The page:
By Liam McLean Photo Courtesy of Rudiger Krause Permission to reprint granted by the Vancouver Arts Colloquium Society Earlier this month, I had the great opportunity to sit down and talk to Rudiger Krause, a man greatly interested and invested in the community, art, and human connections. Rudiger, or Rudi as his friends call him, was born in Germany and moved to Vancouver when he was a little boy, where he lived most of his life. As we sat down to talk one early March afternoon at the Vancouver Arts Colloquium Society (VACS) headquarters, our conversation began with the topic of Rudi’s gardening initiatives before shifting into a deeper introspective about human relationships and connections. The importance of relationships to other people, nature, and art surfaced as the overarching theme of our conversation, emphasizing relationship’s important role in the human experience. As our conversation continued, it became increasingly clear that relationships and the connections they foster are an essential element in Rudi’s and all our lives. If we can recognize and overcome the barriers we face when making genuine connections, then we can live satisfying and rewarding lives in relationship and harmony with each other.         Our conversation started with Rudi’s lifelong passion for gardening. Rudi’s interest in gardening and the communal relationships it encouraged started at a young age and has been a constant passion in his life. “I grew up with parents, especially my father, who loved gardening. When I got married in 1970, my wife and I, wherever we lived, we had at least a small garden,” said Rudi about his early gardening, “When we moved to the Okanagan, we bought an orchard and developed a very large commercial garden. We grew garlic, berries, besides the fruit, and...

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The True Pursuit of Happiness lies in rebuilding our Community and Social Interactions...

By Tatiana Zamorano-Henriquez* Photos by Syed Mustafa* My background is Chilean-Canadian and having a Chilean family the values and morals that many Chileans have are profoundly rooted in family, social interactions and relationships. In the older generations of Chilean culture the collective and community was what bonded people together and was always cherished over individualist aspects of life and over the work life. An example of this in Chile that still occurs is the entire city shuts down for dinnertime. The workplaces close and people are given an hour to two hours to go home and sit down with family friends and coworkers and are encouraged to socialize over a meal. This system in Chile is a structure that promotes and inspires social interactions and forging social ties to fortify the sense of community, and although Chile’s structure has evolved and has been influenced by consumerist and individualist ideals from North America it still holds true to this system where social interactions and community is of central importance and as a result, sense of belonging and community has not dissipated in Chile and these principles can be found across the country. Thus, these ideals that made these interactions and community priority were always a part of my life. When I was young my days were filled with love, laughter, stories and endless conversations, these days were the happiest days of my life. Growing up I was encompassed by my family, we lived in East Vancouver on Venables Street in a vintage white house bordered with a light blue trim. I remember it as if it was only yesterday, walking up the blue steps of the house I opened the giant wooden door to my grandparents house, I remember my heart was always filled with happiness...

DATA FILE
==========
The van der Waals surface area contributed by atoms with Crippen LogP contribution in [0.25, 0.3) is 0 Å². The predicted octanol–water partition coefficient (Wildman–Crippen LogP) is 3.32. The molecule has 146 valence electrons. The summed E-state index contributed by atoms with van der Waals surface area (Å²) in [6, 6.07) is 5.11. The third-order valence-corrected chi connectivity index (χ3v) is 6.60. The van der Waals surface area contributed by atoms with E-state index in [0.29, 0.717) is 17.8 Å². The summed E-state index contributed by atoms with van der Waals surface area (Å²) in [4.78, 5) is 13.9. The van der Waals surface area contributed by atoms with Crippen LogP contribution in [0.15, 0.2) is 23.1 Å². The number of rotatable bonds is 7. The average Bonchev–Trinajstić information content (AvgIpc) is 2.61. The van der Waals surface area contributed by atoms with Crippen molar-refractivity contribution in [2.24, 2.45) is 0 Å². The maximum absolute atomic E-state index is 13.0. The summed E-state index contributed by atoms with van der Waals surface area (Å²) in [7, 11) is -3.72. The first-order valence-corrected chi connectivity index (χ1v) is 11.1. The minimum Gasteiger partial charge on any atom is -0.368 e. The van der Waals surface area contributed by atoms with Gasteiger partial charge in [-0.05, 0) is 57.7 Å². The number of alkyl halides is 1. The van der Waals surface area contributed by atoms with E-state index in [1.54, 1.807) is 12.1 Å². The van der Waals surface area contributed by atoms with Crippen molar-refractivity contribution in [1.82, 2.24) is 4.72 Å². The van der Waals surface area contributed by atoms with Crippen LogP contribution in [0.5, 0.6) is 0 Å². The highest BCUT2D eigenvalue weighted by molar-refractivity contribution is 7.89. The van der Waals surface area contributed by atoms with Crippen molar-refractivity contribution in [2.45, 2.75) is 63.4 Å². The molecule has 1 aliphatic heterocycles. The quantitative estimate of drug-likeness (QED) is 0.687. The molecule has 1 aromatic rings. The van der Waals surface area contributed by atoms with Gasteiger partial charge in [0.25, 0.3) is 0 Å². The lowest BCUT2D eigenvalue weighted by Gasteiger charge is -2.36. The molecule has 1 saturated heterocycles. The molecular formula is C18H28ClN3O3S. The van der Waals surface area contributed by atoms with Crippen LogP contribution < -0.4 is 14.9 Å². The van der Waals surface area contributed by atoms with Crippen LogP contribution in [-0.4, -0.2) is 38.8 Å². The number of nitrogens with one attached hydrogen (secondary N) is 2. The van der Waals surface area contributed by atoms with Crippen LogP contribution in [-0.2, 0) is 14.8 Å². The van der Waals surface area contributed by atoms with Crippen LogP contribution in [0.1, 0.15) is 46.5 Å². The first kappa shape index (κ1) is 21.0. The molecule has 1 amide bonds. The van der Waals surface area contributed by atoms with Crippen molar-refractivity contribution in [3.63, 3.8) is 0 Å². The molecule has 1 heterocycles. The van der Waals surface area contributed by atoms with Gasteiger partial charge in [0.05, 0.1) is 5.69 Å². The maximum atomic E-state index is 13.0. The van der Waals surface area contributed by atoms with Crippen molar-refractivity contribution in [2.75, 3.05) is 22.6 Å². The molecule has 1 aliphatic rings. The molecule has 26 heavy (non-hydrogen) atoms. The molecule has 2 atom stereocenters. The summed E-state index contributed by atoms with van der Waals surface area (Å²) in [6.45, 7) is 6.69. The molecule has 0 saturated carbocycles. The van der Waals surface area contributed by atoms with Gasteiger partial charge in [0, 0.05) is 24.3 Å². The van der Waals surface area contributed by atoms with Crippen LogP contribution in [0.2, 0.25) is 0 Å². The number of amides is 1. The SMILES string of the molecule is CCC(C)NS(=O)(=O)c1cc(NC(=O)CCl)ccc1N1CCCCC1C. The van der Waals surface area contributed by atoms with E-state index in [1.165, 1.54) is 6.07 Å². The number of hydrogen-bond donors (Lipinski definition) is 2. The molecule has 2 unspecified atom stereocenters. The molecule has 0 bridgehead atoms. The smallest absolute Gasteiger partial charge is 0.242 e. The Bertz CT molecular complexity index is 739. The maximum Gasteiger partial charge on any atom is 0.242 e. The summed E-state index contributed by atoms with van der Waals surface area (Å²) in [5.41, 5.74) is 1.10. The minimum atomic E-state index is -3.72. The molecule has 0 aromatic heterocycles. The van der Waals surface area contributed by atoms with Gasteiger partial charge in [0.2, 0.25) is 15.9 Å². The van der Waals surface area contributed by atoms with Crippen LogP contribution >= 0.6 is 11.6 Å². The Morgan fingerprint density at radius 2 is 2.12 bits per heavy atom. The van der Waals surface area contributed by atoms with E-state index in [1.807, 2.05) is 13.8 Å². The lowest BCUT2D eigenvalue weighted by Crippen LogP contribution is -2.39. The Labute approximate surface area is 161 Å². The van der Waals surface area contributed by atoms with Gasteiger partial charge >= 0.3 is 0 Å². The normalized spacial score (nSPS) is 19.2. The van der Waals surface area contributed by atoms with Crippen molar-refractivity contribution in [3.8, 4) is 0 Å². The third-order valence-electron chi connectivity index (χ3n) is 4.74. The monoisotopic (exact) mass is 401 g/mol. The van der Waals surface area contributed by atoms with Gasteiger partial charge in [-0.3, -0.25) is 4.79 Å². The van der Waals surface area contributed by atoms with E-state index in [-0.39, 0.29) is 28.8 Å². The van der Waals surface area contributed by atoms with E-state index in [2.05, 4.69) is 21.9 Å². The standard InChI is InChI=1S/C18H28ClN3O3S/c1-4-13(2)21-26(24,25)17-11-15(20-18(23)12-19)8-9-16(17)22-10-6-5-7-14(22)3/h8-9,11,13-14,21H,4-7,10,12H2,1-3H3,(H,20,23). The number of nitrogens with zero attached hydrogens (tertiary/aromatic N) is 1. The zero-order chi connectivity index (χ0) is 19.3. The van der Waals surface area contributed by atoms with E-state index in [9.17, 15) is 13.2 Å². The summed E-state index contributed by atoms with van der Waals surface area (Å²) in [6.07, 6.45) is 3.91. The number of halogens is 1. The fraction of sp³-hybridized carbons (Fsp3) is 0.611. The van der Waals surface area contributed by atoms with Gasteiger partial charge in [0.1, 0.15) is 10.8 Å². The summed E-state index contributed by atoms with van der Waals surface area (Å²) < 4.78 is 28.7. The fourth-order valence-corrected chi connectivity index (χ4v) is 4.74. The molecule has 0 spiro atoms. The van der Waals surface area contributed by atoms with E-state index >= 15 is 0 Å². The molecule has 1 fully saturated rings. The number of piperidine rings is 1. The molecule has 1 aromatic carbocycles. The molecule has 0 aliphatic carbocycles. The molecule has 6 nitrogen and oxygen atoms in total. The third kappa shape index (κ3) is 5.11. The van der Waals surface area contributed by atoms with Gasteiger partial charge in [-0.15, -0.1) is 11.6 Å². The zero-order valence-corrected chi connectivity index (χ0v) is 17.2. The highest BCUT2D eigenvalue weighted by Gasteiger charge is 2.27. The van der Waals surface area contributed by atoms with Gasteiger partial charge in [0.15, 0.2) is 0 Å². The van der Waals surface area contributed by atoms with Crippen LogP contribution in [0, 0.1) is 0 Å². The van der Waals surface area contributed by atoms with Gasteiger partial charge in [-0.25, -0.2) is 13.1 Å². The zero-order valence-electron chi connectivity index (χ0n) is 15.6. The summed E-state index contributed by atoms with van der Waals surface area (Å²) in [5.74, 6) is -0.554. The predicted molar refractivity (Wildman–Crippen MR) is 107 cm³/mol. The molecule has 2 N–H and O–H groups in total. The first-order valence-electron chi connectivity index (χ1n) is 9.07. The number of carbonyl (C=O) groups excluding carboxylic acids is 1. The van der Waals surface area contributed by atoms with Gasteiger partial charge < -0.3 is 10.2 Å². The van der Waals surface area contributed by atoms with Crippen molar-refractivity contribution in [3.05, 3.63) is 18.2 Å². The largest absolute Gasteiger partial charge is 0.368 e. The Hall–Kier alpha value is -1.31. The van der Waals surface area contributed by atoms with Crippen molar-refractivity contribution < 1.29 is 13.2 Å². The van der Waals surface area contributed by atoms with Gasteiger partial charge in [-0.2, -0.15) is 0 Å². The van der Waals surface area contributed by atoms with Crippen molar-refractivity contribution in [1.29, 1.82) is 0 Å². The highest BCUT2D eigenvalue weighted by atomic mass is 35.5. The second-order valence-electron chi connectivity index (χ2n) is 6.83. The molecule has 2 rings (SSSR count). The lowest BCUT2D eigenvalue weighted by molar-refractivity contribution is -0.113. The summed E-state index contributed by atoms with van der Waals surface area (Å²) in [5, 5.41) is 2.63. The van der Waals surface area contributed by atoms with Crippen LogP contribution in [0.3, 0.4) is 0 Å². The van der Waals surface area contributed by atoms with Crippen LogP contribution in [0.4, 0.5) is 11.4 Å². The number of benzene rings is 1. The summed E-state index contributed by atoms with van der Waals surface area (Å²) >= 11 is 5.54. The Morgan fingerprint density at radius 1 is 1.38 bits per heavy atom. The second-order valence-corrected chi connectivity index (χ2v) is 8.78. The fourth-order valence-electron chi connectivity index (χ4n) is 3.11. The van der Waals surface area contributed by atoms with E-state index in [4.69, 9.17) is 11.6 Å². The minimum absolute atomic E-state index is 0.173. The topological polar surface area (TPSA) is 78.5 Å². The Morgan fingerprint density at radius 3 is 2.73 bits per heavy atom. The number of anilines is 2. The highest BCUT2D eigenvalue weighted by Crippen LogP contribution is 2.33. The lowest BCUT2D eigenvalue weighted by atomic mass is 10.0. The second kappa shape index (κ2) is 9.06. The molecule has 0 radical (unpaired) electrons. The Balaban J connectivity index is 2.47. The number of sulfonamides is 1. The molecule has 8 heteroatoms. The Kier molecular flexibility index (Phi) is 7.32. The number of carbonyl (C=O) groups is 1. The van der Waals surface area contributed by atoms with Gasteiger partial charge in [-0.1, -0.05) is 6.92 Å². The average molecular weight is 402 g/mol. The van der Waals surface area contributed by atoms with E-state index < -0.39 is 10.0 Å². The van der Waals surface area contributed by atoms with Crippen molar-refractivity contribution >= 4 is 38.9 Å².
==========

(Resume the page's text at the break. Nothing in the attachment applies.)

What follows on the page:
Kevin Wong: Forming a Community through Language Exchange...

By Liam McLean* Photos by Syed Mustafa* Arriving in Vancouver from Hong Kong in 1980, Kevin Wong understands the difficulty of learning a new language in a foreign place. As we sit in the Kerrisdale Community Centre, his hand holding a book that will foreshadow the content of our conversation, he tells me about his first encounters with the English language in Hong Kong and in Vancouver. “When we were in Hong Kong we had English classes, but they are just basically grammar,” said Kevin, “Because every day we just spoke the Chinese [Cantonese]. We seldom used English in writing, speaking. So, basically when we came over here […] it was quite difficult to communicate.” After arriving in Canada, Kevin first attended Langara where his struggles with English continued, failing his first two attempts at a required first-year English course offered by the English as a Second Language (E.S.L) program. For Kevin, those early days of learning a new language were made more difficult since “everyday you have to encounter people [who speak English] and some people they talk really fast and don’t have the patience to say it again. Then you just have to guess what they’re talking about and half of the time you guess wrong.” With his sights set on attending Simon Fraser University, it was vital for him to understand English well enough to acquire the necessary transfer credits from Langara and to communicate in daily Vancouver life.          Kevin’s struggles diminished during his third attempt at the English program when he received the proper aid to accommodate his learning style. “The turning point was the teacher,” Kevin said, looking back at that third class, “She actually taught me the basics of grammar and she had the...

Making Genuine Connections Through Music...

By Jamie Zabel* Walking into the Musical Voice Lab for the first time is an intimidating experience. As a newcomer to the program, this is certainly what I felt at first. However, the actual experience, while it may press your boundaries, is nothing but uplifting. Sitting around the circle of participants and hearing the chatter of people around you, you can tell that friends have been made and that trust has been built. This is inevitably the result of the Musical Voice Lab’s fantastically warm and bubbly facilitator, Jane Perrett. Her open and inviting presence, as well as her willingness to help with even the simplest questions about voice, breaks down any walls that people might have coming into the program.  The Musical Voice Lab is a Skill Share project run by the Vancouver Arts Colloquium Society (VACS) that aims to help people discover and develop their voices. As of now, participants meet once a month to learn songs from a variety of genres as well as vocal techniques. Jane is a Dramatic Coloratura Soprano, meaning that she can hit the high notes with ease while also having a rich darkness to her tone. Performing has been a passion of Jane’s for most of her life, starting as early as high school where she would treat her classmates to performances of ABBA’s “I Dreamed a Dream,” and other popular songs. She would always be the first to volunteer whenever there was an opportunity to sing. While her first love is singing for people, Jane “always knew in the back of [her] mind that [she] wanted to teach.” When Keiko Honda, the president of VACS, approached her about running the Musical Voice Lab, she was hesitant but allowed the courage gained from her passion for...